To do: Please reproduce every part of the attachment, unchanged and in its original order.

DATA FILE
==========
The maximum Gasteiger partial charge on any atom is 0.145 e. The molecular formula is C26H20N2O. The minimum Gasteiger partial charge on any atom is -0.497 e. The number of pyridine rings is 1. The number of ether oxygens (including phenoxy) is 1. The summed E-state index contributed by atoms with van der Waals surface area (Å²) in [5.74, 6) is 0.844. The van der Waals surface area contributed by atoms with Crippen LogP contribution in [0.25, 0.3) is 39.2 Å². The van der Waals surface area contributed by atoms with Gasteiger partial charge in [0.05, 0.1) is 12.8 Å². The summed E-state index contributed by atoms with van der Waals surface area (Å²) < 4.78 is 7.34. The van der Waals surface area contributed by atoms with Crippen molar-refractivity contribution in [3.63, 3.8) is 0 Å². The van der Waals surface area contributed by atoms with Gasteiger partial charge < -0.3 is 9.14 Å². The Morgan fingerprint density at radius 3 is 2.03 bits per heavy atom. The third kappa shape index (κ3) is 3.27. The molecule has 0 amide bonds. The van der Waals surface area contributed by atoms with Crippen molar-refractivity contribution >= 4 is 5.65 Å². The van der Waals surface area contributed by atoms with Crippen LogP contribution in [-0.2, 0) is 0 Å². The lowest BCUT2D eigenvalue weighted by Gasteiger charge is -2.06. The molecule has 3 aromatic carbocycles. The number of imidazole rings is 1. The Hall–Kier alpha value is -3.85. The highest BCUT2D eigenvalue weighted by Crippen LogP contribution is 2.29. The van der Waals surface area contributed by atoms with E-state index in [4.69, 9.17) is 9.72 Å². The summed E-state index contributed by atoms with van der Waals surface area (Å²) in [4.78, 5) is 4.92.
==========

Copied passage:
The maximum Gasteiger partial charge on any atom is 0.145 e. The molecular formula is C26H20N2O. The minimum Gasteiger partial charge on any atom is -0.497 e. The number of pyridine rings is 1. The number of ether oxygens (including phenoxy) is 1. The summed E-state index contributed by atoms with van der Waals surface area (Å²) in [5.74, 6) is 0.844. The van der Waals surface area contributed by atoms with Crippen LogP contribution in [0.25, 0.3) is 39.2 Å². The van der Waals surface area contributed by atoms with Gasteiger partial charge in [0.05, 0.1) is 12.8 Å². The summed E-state index contributed by atoms with van der Waals surface area (Å²) < 4.78 is 7.34. The van der Waals surface area contributed by atoms with Crippen molar-refractivity contribution in [3.63, 3.8) is 0 Å². The van der Waals surface area contributed by atoms with Gasteiger partial charge < -0.3 is 9.14 Å². The Morgan fingerprint density at radius 3 is 2.03 bits per heavy atom. The third kappa shape index (κ3) is 3.27. The molecule has 0 amide bonds. The van der Waals surface area contributed by atoms with Crippen molar-refractivity contribution >= 4 is 5.65 Å². The van der Waals surface area contributed by atoms with Crippen LogP contribution in [-0.2, 0) is 0 Å². The lowest BCUT2D eigenvalue weighted by Gasteiger charge is -2.06. The molecule has 3 aromatic carbocycles. The number of imidazole rings is 1. The Hall–Kier alpha value is -3.85. The highest BCUT2D eigenvalue weighted by Crippen LogP contribution is 2.29. The van der Waals surface area contributed by atoms with E-state index in [4.69, 9.17) is 9.72 Å². The summed E-state index contributed by atoms with van der Waals surface area (Å²) in [4.78, 5) is 4.92.